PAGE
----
Tuesday, March 5, 2013


Read Exodus 31 and Mark 12

“Above all you shall keep my Sabbaths” Exodus 31:13

Under penalty of death, the Israelites were commanded to keep the Lord’s Sabbaths.

Mitch Triestman, a preacher (and my daughter’s father-in-law) who was saved out of an Conservative Jewish background asked me if I knew which was the most important of the Jewish celebrations. Being a person who thinks he knows something, I smugly said, “Yom Kippur,” thinking he was expecting me to say the Passover. He told me to guess again.

Being a person who thinks he is humorous I said, “How about Christmas? That’s the holiday that generates the money.”

Mitch was not amused. “Shabbot, the Sabbath,” he told me. “Shabbot is the covenant sign God gave to Israel that they would be His people forever.”

We Christians are bewildered about what to do about the Sabbath. The Lord Jesus perfectly kept the Sabbath as He did all of the Law, but He specifically and deliberately did so in a way that was  offensive to those in Israel who were particularly keen on keeping the Law to its minutest detail. His Sabbath “breaking” was what evoked the response, “And the Pharisees went out and immediately held counsel with the Herodians against Him on how to destroy Him.” Mark 12:13

The idea of the Sabbath is rest. We are told that even God, after He had made the world, “on the seventh day, He rested and was refreshed.” Exodus 30: 17 The Lord, the Almighty, the Omnipotent One who never sleeps or slumbers (Psalm 121:4) rested and was refreshed—amazing!

We have a Christian friend who as a young man got more done in a day then most people could get done in a month. He worked from early in the morning to late into the night. Often he was called out in the middle of the night. He said he averaged about 3 hours of sleep a night. “Better to burn out than to rust out,” he told me. Today he is not in very good shape. Not only is his body falling apart, he’s sullen and angry. 

We have a young friend today who, when she was in college, had been involved in every Christian activity.  Always she was put into a leadership position which made her especially busy. Since graduating, her Christian busyness has dropped dramatically. She said, “I’m so spiritually dry now.”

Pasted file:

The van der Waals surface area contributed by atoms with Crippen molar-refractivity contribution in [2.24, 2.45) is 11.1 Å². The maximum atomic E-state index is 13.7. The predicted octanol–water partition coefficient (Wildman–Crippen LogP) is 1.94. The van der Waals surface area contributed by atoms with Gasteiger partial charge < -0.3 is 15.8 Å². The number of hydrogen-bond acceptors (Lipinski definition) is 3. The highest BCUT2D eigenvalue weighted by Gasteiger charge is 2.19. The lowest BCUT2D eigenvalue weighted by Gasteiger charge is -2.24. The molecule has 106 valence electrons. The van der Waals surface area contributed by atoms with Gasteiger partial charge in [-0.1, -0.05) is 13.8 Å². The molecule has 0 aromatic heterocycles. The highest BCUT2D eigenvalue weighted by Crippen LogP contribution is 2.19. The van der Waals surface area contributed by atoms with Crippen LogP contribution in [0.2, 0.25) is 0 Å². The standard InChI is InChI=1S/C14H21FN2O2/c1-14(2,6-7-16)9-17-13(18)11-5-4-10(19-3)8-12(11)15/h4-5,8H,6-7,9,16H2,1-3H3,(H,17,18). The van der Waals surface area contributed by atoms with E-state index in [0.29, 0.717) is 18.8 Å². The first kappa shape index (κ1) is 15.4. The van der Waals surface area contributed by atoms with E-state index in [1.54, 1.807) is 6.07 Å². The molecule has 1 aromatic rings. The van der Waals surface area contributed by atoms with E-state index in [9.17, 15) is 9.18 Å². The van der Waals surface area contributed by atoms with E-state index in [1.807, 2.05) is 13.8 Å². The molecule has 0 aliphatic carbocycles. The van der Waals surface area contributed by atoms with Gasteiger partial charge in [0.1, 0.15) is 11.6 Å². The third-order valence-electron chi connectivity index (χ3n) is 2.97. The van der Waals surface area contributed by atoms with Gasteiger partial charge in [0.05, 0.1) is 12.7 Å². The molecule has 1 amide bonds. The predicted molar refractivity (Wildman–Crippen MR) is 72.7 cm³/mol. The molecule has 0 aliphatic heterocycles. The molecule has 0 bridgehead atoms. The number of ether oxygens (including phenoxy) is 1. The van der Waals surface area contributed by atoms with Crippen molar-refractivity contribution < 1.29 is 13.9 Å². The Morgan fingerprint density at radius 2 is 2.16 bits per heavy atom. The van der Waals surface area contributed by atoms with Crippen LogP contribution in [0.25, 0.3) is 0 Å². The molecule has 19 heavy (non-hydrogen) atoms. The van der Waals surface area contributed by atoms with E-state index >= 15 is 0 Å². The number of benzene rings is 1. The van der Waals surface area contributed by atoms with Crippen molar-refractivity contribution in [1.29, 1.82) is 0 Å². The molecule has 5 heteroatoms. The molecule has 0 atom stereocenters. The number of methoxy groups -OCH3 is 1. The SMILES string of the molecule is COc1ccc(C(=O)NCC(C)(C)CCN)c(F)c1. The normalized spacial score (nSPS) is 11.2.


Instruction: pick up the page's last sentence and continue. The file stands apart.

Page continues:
My initial thought was she needed find a way to get really busy again. But I wonder if maybe now is her time to rest.

Most Sunday evenings, I’m sort of depressed. Living at a Christian camp, we are busy people. I’m unclear about how the Sabbath relates to a Christian Believer but on Sundays I make an effort not to do whatever could be done later. Often I am by myself, and I let my mind take its own direction. “Does the Lord really love me?” I wonder. “Who do I think I am, anyway? Am I for real?”

Like Elijah, as I just sort of sit, the Lord lets me know that my life is not all about me. It’s about Him. He lets me know there are lots of others out there, like myself, busy and well occupied in His work. And He lets me know He still has work for me to do. (see I Kings 19).

On Monday morning I’m rested and refreshed. I’m ready to get back at it.

Question: The Sabbath was the Israelites great privilege. It was also their great obligation. As Christian Believers how do we obey the truths of the Sabbath?

1 comment:

  1. I believe that the Sabbath is the story of salvation through faith in the divine provision of God. Just as God created the world then "rested," Christ made purification of sins then "sat down" at the Majesty on high. The lesson of the Sabbath is to trust in the Lord for physical and spiritual provision. Resting is good, but it is not the entirety of the Sabbath principle. You can rest while still worrying.

    It is fascinating to consider that the great debate of the Church age is, perhaps, what are we supposed to "do" now as Christians, while the great lesson we get from Israel is that the real work is already done and we must only faithfully rest in it's completion.

    I believe that Mitch Triestman was saved out of a conservative Jewish background.